Friday, 3 November 2017

More International Literature from the Edinburgh Book Festival

Art nouveau tiles from Poznan, Poland

Rory McLean is a travel writer whose books include historical research, personal memoir and fine imaginative language. I first read Stalin’s Nose, a mixture of memoir and travel in Eastern Europe, several years ago. After that it was Magic Bus, a book about the people who travelled overland to India in the sixties and seventies, their motives and experiences, the landscape and history of the places they travelled through. This was followed by Falling for Icarus, in some ways a tribute to the island of Crete and it’s a glorious mixture of personal challenges and people he met and got to know when he lived there, with an exploration, as you’d imagine from the title, of the mythology of the island.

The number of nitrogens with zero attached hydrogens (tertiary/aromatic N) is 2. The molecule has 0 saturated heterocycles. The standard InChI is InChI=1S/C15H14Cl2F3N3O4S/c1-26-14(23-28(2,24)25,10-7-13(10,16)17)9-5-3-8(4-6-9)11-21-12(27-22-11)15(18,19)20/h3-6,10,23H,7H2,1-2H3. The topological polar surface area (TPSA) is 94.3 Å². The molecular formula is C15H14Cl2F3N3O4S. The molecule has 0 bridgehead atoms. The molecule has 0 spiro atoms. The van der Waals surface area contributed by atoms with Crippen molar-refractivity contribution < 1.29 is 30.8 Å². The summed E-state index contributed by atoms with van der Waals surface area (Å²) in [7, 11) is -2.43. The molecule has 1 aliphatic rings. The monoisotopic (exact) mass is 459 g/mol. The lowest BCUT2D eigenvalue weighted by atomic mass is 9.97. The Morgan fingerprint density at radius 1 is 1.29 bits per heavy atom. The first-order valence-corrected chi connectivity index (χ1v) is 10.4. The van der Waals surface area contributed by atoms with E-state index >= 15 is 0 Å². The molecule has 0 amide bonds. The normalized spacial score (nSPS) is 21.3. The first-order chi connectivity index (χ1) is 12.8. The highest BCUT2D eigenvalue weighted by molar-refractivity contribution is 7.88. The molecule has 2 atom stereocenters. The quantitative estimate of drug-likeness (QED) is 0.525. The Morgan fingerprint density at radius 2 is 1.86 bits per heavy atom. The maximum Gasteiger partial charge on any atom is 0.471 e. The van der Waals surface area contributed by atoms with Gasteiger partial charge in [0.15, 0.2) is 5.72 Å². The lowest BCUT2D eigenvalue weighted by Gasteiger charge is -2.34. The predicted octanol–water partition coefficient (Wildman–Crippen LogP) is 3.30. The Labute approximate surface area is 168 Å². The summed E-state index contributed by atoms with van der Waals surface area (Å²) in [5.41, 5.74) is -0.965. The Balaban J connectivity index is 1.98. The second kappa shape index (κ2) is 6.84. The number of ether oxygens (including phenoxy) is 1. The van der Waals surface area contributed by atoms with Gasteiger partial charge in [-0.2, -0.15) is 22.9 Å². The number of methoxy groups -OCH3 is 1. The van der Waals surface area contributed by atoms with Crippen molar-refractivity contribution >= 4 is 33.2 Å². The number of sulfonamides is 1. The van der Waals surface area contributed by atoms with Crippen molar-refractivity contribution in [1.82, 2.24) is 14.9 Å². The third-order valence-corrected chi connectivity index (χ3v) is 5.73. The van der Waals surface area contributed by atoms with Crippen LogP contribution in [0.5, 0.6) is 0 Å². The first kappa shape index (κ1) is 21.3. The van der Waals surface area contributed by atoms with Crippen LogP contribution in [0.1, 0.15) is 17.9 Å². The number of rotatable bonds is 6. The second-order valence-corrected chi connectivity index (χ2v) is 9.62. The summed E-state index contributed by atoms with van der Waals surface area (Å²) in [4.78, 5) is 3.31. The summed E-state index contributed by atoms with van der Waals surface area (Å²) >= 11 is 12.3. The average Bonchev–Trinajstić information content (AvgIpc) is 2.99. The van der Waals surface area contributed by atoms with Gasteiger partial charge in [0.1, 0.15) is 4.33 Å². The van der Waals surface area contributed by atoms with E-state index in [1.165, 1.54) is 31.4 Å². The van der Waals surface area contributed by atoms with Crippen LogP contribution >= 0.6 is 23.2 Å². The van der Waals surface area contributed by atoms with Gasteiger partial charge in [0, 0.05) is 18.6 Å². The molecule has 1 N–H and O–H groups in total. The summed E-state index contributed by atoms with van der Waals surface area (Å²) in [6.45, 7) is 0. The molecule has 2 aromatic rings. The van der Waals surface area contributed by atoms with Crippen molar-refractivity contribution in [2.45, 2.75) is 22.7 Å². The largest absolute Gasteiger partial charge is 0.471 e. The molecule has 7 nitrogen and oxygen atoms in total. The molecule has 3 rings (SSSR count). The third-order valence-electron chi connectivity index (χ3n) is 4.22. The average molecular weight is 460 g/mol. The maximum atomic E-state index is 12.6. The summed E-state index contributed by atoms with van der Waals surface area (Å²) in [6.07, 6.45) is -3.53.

At the Edinburgh Book Festival in August 2017, he talked about his latest book, Pictures of You. As he walked towards the stage with Gerard de Groot who introduced him, the first thing you notice is his beaming smile. He looks towards the audience as he might towards a group of close friends, genuinely pleased that you are here. He began by introducing the Archive of Modern Conflict which he said, you probably have not heard of. This is because the archive is still in the process of being sorted and catalogued and is not yet open to the public although you can apply for access if you have a particular project in mind. The archive was created by someone with an interest in collecting photographs of the last century. Initially coming across a few old photographs which piqued his interest, he took to buying up whole collections from auctions and the huge archive which he has amassed contains photographs from all parts of the world. Rory was given free rein of the archive, with the one condition being that he preserved the anonymity of the owner. There are plans, once the archive has been fully catalogued, to open it to the public as the anonymous owner wants these photographic memories ‘to reverberate in the modern age’.